Human Commodities

Late last week it was reported that two European aid workers had been freed in Haiti.  The women, who were working for Médecins sans Frontières (MSF), were taken in the Port au Prince suburb of Petionville.  Michel Peremans, a spokesman for MSF, said the news had been kept secret until now so as not to “complicate” negotiations to free the women, whose lives had been “in danger”.

“We confirm that there was a kidnapping,” he said on March 11. The two women “were freed today”.

These were the first reported kidnappings to take place in Haiti since the January 12 earthquake, so one doesn’t want to make too much of it.  Still, the incident does serve to remind us of the very real risks people take working in relief and development situations.  Interaction, an American umbrella organisation for aid agencies, reports haiti aidthat 122 aid workers were killed in 2008 alone.  Figures for hostage taking are more difficult to ascertain, because of the understandable reluctance on the part of aid agencies to acknowledge that kidnappings take place and ransoms are paid.  They are certainly more common in conflict zones such as Mauritania, Sudan and Somalia, where aid workers often find themselves treated as political pawns.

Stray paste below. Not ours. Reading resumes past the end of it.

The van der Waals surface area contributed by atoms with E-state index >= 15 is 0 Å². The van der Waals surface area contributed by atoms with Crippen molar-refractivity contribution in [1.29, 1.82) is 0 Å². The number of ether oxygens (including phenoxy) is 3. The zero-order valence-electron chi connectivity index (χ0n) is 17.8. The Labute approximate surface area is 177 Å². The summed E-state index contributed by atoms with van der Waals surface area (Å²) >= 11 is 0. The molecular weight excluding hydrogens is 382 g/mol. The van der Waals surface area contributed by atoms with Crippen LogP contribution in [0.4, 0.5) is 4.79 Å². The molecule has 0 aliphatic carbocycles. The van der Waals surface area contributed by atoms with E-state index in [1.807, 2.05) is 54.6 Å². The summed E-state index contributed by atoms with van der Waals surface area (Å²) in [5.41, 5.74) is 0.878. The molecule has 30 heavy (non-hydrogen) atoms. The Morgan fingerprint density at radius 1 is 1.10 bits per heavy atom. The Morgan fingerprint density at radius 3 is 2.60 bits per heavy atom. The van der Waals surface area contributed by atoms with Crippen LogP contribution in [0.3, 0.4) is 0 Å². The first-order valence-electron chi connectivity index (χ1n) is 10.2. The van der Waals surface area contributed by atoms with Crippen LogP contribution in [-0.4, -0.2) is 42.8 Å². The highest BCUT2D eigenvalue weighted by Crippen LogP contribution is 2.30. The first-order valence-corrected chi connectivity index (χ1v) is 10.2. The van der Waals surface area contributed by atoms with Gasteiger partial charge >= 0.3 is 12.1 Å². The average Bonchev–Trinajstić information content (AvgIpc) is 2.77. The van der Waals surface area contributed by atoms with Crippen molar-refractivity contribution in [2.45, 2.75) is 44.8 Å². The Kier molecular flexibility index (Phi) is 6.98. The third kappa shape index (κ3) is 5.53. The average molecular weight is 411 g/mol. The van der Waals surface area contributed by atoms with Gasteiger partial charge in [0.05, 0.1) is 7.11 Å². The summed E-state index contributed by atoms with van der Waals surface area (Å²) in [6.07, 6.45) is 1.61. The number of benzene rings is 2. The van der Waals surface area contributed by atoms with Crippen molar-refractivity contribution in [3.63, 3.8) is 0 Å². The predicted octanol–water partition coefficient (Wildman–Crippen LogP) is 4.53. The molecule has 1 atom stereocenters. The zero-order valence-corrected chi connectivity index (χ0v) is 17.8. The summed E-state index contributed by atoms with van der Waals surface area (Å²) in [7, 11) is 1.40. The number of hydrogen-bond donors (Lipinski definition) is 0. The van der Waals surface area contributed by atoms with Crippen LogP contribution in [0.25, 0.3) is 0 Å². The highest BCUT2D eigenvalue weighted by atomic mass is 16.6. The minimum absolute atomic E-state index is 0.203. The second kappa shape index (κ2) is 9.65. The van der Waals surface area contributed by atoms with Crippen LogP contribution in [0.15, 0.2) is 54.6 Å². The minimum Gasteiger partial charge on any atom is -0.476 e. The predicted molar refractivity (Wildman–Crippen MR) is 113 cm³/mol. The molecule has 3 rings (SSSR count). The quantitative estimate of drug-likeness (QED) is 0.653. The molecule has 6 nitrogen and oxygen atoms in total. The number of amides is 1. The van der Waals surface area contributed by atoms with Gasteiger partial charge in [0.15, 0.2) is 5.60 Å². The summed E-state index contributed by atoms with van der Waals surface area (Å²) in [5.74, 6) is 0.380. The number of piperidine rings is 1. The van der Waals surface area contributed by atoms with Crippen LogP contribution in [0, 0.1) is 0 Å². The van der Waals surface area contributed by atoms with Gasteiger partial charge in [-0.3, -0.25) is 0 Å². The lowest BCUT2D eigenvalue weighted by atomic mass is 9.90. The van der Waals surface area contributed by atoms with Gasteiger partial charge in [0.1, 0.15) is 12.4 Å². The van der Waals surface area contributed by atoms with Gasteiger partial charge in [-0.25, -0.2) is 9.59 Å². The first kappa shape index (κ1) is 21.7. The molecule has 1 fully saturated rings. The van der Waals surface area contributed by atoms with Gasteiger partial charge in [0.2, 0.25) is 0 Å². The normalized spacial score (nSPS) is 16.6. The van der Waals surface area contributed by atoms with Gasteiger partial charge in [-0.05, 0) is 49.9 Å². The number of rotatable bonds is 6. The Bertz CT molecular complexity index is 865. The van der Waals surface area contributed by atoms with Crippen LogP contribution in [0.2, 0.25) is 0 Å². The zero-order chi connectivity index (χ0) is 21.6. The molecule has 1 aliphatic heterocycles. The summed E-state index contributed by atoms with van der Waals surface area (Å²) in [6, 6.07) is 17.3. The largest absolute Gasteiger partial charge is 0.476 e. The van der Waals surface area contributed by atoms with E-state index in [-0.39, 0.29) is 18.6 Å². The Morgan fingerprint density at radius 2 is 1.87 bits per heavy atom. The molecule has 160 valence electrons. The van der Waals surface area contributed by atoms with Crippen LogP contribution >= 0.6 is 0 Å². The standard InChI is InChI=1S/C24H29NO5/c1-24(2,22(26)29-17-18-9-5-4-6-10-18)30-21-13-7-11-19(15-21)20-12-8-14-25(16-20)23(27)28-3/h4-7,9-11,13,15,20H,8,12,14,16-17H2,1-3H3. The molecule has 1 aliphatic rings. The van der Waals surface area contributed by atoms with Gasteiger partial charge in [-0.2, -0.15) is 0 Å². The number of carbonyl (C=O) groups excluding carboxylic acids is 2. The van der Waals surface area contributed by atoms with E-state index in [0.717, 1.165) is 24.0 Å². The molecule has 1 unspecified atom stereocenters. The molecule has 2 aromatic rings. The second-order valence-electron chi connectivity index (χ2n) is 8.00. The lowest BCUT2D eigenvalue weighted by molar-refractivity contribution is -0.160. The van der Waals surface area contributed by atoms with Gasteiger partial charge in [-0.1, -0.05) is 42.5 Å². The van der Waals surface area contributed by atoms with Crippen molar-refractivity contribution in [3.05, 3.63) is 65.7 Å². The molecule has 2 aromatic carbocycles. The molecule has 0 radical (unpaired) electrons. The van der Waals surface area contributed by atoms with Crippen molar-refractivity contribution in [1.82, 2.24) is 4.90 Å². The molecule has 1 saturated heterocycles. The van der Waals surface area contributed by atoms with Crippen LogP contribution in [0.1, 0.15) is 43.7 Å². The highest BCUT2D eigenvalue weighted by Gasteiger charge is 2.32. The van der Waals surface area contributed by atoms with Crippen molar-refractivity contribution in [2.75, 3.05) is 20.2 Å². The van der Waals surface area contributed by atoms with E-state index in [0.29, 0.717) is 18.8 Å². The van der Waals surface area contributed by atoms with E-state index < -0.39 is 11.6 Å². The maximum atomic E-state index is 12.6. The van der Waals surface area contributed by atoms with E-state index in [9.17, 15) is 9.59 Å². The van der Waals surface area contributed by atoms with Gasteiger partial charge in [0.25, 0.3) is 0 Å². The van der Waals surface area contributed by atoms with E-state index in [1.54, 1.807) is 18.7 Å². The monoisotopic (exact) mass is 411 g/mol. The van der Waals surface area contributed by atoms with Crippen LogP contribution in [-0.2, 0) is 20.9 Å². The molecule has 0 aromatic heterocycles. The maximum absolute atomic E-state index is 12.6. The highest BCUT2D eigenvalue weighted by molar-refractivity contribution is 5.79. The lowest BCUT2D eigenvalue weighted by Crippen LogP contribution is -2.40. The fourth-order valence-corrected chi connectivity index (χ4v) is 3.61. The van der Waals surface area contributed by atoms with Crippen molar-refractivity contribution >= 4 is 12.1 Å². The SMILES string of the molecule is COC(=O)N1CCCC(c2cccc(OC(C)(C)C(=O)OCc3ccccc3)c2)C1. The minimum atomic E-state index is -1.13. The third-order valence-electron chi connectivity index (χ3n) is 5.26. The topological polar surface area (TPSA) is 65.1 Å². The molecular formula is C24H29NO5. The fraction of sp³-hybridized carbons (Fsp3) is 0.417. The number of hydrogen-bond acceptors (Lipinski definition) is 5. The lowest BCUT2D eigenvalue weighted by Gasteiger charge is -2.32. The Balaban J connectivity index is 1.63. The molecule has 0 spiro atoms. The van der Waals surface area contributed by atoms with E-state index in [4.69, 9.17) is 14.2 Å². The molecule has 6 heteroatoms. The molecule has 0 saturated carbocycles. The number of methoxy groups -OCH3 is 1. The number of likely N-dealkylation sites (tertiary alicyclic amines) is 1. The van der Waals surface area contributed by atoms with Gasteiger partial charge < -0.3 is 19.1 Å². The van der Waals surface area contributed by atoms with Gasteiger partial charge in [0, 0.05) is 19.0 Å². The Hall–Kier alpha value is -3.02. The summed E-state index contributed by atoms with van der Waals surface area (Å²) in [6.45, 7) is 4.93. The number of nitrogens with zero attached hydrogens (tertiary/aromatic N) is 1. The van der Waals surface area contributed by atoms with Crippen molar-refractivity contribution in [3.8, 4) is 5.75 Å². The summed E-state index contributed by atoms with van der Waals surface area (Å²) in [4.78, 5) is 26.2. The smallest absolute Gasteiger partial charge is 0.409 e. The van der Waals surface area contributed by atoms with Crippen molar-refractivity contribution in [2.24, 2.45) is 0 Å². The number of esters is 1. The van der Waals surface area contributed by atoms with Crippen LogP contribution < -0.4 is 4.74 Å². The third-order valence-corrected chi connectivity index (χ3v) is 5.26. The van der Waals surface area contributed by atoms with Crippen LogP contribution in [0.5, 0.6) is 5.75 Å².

Not the case in Haiti, where the motive was purely economic.  So, for me, the most frightening aspect of this story is the prospect that aid workers, themselves, could become viewed as a type of commodity.  Across the developing world westerners serve as gatekeepers to resources: cash, food, medicine, tools.  But the reality is that as hostages, aid workers could prove the most valuable commodity of all. 

Statistics prove that aid workers are no longer regarded as untouchable.   Let us hope that snatching them for money is not a trend across the developing world.

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